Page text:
What to do with that extra paint.
Americans buy about two gallons of paint per person, per year, according to the National Coatings and Paint Association. Because paint comes in standard one-gallon or one-quart containers, you can almost guarantee you’ll have leftovers. Most landfills won’t accept paint because it’s considered hazardous waste, so learn to manage the amount you buy and find uses for the remainder.
1. CHOOSE CAREFULLY. Many companies offer either large paint chips or sample pouches or cans for better color visualization before you make a purchase.
2 MEASURE TWICE. Get wall dimensions, then buy no more paint than you need (you can always purchase more later if you run short).
3. STORE IT RIGHT. Make leftover paints last for future touchups:
• On the paint-can lid, write the date you bought it and where it was applied (e.g., “June 2005, kitchen trim”).
• Secure the lid tightly when your job is complete.
• Turn paint cans upside down for storage; the paint forms a seal and helps prevent rust and drying around the lid.
• Don’t stash paint in the garage or places where heat or cold can destroy its usefulness.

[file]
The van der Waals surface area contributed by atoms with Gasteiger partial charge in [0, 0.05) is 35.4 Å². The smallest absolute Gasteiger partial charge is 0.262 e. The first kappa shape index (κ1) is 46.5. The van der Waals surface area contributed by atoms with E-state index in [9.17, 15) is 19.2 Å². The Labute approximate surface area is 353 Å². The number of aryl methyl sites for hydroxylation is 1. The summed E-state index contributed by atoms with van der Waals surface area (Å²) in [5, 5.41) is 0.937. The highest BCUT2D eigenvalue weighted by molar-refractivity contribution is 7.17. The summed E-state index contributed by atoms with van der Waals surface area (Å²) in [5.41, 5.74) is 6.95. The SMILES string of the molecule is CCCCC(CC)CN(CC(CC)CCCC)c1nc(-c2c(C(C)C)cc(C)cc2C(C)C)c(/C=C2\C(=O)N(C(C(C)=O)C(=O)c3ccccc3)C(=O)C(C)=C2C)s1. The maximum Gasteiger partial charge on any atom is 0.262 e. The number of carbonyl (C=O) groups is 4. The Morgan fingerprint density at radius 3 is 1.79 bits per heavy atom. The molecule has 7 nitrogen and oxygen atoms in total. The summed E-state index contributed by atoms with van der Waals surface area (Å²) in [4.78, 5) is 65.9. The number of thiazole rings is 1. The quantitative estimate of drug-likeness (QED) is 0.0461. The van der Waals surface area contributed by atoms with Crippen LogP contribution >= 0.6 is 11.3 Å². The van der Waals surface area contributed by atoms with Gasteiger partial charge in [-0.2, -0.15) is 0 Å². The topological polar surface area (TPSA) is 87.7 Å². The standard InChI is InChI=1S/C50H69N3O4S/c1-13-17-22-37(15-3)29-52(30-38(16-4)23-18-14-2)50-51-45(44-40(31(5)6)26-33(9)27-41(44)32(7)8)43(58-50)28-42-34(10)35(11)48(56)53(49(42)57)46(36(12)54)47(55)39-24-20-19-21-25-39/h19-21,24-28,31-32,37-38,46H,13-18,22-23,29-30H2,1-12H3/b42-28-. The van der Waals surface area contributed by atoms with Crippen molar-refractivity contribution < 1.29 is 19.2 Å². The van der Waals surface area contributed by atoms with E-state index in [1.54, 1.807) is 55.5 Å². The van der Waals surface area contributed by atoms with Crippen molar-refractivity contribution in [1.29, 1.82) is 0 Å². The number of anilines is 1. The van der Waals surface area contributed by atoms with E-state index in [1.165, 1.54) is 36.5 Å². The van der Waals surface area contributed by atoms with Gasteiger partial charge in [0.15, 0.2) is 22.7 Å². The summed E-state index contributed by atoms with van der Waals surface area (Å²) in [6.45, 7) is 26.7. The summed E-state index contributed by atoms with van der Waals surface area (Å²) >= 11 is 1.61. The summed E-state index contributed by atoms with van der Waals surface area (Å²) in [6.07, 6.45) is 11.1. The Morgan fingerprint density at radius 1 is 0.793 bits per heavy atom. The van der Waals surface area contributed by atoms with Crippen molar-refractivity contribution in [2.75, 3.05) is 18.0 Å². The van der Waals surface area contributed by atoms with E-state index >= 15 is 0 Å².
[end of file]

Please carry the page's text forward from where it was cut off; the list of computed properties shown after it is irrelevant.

4. USE IT UP. Did you buy a sample quart, but the color isn’t right? Consider using it:
• On a trash-to-treasure furniture restoration
• As “primer” underneath a visible color
• In the basement, closet, garage, or other hidden spot where looks don’t matter
• As a contrasting trim color on a door panel or interior of a cabinet
5. DONATE IT. Give leftover paint to a worthy cause, including:
• A local high school, college, or community theater group (for sets and props)
• A graffiti-abatement program
• Housing restoration projects that benefit low-income individuals or senior citizens
6. SWAP IT. Organize a neighborhood paint swap on garage sale day.
As a Last Resort...
If your latex paint has seen better days, don’t wash it down the drain. Let it dry in the garage or outside, out of the reach of pets and children. Most trash-collection services will accept dried-up paint.
Never toss oil-based paint—considered a hazardous waste—in the trash or let it air dry. Consult with your local trash collector or landfill for proper disposal methods.
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